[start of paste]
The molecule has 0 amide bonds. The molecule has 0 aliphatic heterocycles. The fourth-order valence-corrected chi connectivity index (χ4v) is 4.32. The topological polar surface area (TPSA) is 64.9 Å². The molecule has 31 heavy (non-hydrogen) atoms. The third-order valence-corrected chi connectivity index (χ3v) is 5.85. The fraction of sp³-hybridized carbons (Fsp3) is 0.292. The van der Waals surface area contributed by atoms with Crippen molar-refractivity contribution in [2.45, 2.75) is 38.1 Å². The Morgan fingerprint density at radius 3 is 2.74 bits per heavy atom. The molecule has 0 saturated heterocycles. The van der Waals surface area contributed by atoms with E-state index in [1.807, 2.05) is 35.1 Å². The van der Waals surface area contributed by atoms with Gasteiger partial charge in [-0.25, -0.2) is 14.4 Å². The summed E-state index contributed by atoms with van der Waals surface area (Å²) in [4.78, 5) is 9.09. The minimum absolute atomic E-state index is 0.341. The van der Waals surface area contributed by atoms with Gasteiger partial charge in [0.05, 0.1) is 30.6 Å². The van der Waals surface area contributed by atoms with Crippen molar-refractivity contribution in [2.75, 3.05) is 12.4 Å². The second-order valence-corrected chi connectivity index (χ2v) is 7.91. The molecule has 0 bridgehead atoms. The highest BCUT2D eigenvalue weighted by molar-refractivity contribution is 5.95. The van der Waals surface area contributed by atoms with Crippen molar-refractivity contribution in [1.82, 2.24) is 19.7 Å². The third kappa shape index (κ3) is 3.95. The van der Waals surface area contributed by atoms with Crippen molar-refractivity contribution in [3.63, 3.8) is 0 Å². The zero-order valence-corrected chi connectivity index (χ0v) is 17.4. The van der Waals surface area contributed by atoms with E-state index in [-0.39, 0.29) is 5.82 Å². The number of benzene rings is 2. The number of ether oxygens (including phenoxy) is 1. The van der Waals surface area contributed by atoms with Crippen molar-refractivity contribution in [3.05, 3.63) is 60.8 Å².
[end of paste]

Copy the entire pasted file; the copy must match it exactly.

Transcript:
The molecule has 0 amide bonds. The molecule has 0 aliphatic heterocycles. The fourth-order valence-corrected chi connectivity index (χ4v) is 4.32. The topological polar surface area (TPSA) is 64.9 Å². The molecule has 31 heavy (non-hydrogen) atoms. The third-order valence-corrected chi connectivity index (χ3v) is 5.85. The fraction of sp³-hybridized carbons (Fsp3) is 0.292. The van der Waals surface area contributed by atoms with Crippen molar-refractivity contribution in [2.45, 2.75) is 38.1 Å². The Morgan fingerprint density at radius 3 is 2.74 bits per heavy atom. The molecule has 0 saturated heterocycles. The van der Waals surface area contributed by atoms with E-state index in [1.807, 2.05) is 35.1 Å². The van der Waals surface area contributed by atoms with Gasteiger partial charge in [-0.25, -0.2) is 14.4 Å². The summed E-state index contributed by atoms with van der Waals surface area (Å²) in [4.78, 5) is 9.09. The minimum absolute atomic E-state index is 0.341. The van der Waals surface area contributed by atoms with Gasteiger partial charge in [0.05, 0.1) is 30.6 Å². The van der Waals surface area contributed by atoms with Crippen molar-refractivity contribution in [2.75, 3.05) is 12.4 Å². The second-order valence-corrected chi connectivity index (χ2v) is 7.91. The molecule has 0 bridgehead atoms. The highest BCUT2D eigenvalue weighted by molar-refractivity contribution is 5.95. The van der Waals surface area contributed by atoms with Crippen molar-refractivity contribution in [1.82, 2.24) is 19.7 Å². The third kappa shape index (κ3) is 3.95. The van der Waals surface area contributed by atoms with Crippen molar-refractivity contribution in [3.63, 3.8) is 0 Å². The zero-order valence-corrected chi connectivity index (χ0v) is 17.4. The van der Waals surface area contributed by atoms with E-state index in [-0.39, 0.29) is 5.82 Å². The number of benzene rings is 2. The number of ether oxygens (including phenoxy) is 1. The van der Waals surface area contributed by atoms with Crippen molar-refractivity contribution in [3.05, 3.63) is 60.8 Å².